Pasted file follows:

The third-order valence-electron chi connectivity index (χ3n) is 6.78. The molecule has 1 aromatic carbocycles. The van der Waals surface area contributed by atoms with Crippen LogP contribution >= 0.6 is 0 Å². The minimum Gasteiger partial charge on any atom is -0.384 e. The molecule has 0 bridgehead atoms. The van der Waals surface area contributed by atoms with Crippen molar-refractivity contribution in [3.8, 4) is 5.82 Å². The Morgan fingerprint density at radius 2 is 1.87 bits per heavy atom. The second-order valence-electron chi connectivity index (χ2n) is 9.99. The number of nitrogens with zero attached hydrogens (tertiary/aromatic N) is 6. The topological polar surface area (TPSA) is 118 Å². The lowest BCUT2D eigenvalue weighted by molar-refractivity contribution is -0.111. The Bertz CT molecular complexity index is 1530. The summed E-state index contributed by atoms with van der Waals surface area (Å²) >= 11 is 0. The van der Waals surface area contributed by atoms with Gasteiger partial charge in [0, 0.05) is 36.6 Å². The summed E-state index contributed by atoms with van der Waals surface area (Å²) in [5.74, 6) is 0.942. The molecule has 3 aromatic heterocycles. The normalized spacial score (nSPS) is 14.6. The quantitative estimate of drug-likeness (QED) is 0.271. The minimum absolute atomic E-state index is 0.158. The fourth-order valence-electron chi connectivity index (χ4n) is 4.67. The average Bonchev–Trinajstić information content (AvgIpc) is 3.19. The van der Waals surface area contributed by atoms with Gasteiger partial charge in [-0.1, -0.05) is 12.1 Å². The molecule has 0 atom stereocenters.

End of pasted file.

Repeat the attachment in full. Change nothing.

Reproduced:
The third-order valence-electron chi connectivity index (χ3n) is 6.78. The molecule has 1 aromatic carbocycles. The van der Waals surface area contributed by atoms with Crippen LogP contribution >= 0.6 is 0 Å². The minimum Gasteiger partial charge on any atom is -0.384 e. The molecule has 0 bridgehead atoms. The van der Waals surface area contributed by atoms with Crippen molar-refractivity contribution in [3.8, 4) is 5.82 Å². The Morgan fingerprint density at radius 2 is 1.87 bits per heavy atom. The second-order valence-electron chi connectivity index (χ2n) is 9.99. The number of nitrogens with zero attached hydrogens (tertiary/aromatic N) is 6. The topological polar surface area (TPSA) is 118 Å². The lowest BCUT2D eigenvalue weighted by molar-refractivity contribution is -0.111. The Bertz CT molecular complexity index is 1530. The summed E-state index contributed by atoms with van der Waals surface area (Å²) >= 11 is 0. The van der Waals surface area contributed by atoms with Gasteiger partial charge in [0, 0.05) is 36.6 Å². The summed E-state index contributed by atoms with van der Waals surface area (Å²) in [5.74, 6) is 0.942. The molecule has 3 aromatic heterocycles. The normalized spacial score (nSPS) is 14.6. The quantitative estimate of drug-likeness (QED) is 0.271. The minimum absolute atomic E-state index is 0.158. The fourth-order valence-electron chi connectivity index (χ4n) is 4.67. The average Bonchev–Trinajstić information content (AvgIpc) is 3.19. The van der Waals surface area contributed by atoms with Gasteiger partial charge in [-0.1, -0.05) is 12.1 Å². The molecule has 0 atom stereocenters.